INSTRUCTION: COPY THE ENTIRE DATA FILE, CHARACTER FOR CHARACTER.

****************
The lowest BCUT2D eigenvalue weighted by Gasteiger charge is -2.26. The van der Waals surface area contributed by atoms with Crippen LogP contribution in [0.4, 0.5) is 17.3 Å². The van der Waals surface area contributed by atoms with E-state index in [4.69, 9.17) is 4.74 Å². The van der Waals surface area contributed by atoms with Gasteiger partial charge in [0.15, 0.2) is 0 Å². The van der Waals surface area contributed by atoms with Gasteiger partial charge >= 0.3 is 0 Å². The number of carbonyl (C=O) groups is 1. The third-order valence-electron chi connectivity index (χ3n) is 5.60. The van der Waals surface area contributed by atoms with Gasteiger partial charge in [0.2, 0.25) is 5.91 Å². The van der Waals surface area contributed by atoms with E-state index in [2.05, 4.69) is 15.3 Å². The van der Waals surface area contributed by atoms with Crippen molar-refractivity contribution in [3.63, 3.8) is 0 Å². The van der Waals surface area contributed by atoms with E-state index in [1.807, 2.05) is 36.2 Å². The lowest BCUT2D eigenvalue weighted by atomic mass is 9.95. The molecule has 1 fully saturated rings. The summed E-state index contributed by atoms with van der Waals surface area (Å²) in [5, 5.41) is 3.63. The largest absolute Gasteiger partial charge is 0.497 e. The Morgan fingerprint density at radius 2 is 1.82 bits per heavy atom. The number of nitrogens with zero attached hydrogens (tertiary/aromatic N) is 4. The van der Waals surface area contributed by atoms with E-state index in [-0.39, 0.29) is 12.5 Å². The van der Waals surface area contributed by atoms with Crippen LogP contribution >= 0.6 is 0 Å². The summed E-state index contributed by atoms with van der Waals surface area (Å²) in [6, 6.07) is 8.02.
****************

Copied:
The lowest BCUT2D eigenvalue weighted by Gasteiger charge is -2.26. The van der Waals surface area contributed by atoms with Crippen LogP contribution in [0.4, 0.5) is 17.3 Å². The van der Waals surface area contributed by atoms with E-state index in [4.69, 9.17) is 4.74 Å². The van der Waals surface area contributed by atoms with Gasteiger partial charge in [0.15, 0.2) is 0 Å². The van der Waals surface area contributed by atoms with Gasteiger partial charge >= 0.3 is 0 Å². The number of carbonyl (C=O) groups is 1. The third-order valence-electron chi connectivity index (χ3n) is 5.60. The van der Waals surface area contributed by atoms with Gasteiger partial charge in [0.2, 0.25) is 5.91 Å². The van der Waals surface area contributed by atoms with E-state index in [2.05, 4.69) is 15.3 Å². The van der Waals surface area contributed by atoms with Crippen molar-refractivity contribution in [3.63, 3.8) is 0 Å². The van der Waals surface area contributed by atoms with E-state index in [1.807, 2.05) is 36.2 Å². The lowest BCUT2D eigenvalue weighted by atomic mass is 9.95. The molecule has 1 fully saturated rings. The summed E-state index contributed by atoms with van der Waals surface area (Å²) in [5, 5.41) is 3.63. The largest absolute Gasteiger partial charge is 0.497 e. The Morgan fingerprint density at radius 2 is 1.82 bits per heavy atom. The number of nitrogens with zero attached hydrogens (tertiary/aromatic N) is 4. The van der Waals surface area contributed by atoms with E-state index in [-0.39, 0.29) is 12.5 Å². The van der Waals surface area contributed by atoms with Crippen LogP contribution >= 0.6 is 0 Å². The summed E-state index contributed by atoms with van der Waals surface area (Å²) in [6, 6.07) is 8.02.